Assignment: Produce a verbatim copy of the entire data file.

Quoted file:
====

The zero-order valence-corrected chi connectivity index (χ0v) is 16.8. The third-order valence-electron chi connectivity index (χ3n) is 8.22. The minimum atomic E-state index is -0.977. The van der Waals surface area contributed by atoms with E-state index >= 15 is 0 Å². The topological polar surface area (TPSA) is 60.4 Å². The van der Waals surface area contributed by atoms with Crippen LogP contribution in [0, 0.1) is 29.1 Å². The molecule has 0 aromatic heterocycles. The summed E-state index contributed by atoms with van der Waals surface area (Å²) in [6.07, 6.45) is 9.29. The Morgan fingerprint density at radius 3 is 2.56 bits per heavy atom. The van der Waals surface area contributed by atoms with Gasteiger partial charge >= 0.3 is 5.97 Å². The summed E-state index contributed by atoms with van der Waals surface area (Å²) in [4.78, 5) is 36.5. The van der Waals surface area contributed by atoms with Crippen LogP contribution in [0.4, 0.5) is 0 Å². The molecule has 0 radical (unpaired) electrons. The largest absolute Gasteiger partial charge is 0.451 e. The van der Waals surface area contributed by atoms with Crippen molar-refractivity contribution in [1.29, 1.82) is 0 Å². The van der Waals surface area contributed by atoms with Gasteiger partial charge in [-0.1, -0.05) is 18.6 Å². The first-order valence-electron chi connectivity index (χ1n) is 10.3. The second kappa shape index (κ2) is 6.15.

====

The zero-order valence-corrected chi connectivity index (χ0v) is 16.8. The third-order valence-electron chi connectivity index (χ3n) is 8.22. The minimum atomic E-state index is -0.977. The van der Waals surface area contributed by atoms with E-state index >= 15 is 0 Å². The topological polar surface area (TPSA) is 60.4 Å². The van der Waals surface area contributed by atoms with Crippen LogP contribution in [0, 0.1) is 29.1 Å². The molecule has 0 aromatic heterocycles. The summed E-state index contributed by atoms with van der Waals surface area (Å²) in [6.07, 6.45) is 9.29. The Morgan fingerprint density at radius 3 is 2.56 bits per heavy atom. The van der Waals surface area contributed by atoms with Gasteiger partial charge >= 0.3 is 5.97 Å². The summed E-state index contributed by atoms with van der Waals surface area (Å²) in [4.78, 5) is 36.5. The van der Waals surface area contributed by atoms with Crippen LogP contribution in [0.4, 0.5) is 0 Å². The molecule has 0 radical (unpaired) electrons. The largest absolute Gasteiger partial charge is 0.451 e. The van der Waals surface area contributed by atoms with Crippen molar-refractivity contribution in [1.29, 1.82) is 0 Å². The van der Waals surface area contributed by atoms with Gasteiger partial charge in [-0.1, -0.05) is 18.6 Å². The first-order valence-electron chi connectivity index (χ1n) is 10.3. The second kappa shape index (κ2) is 6.15.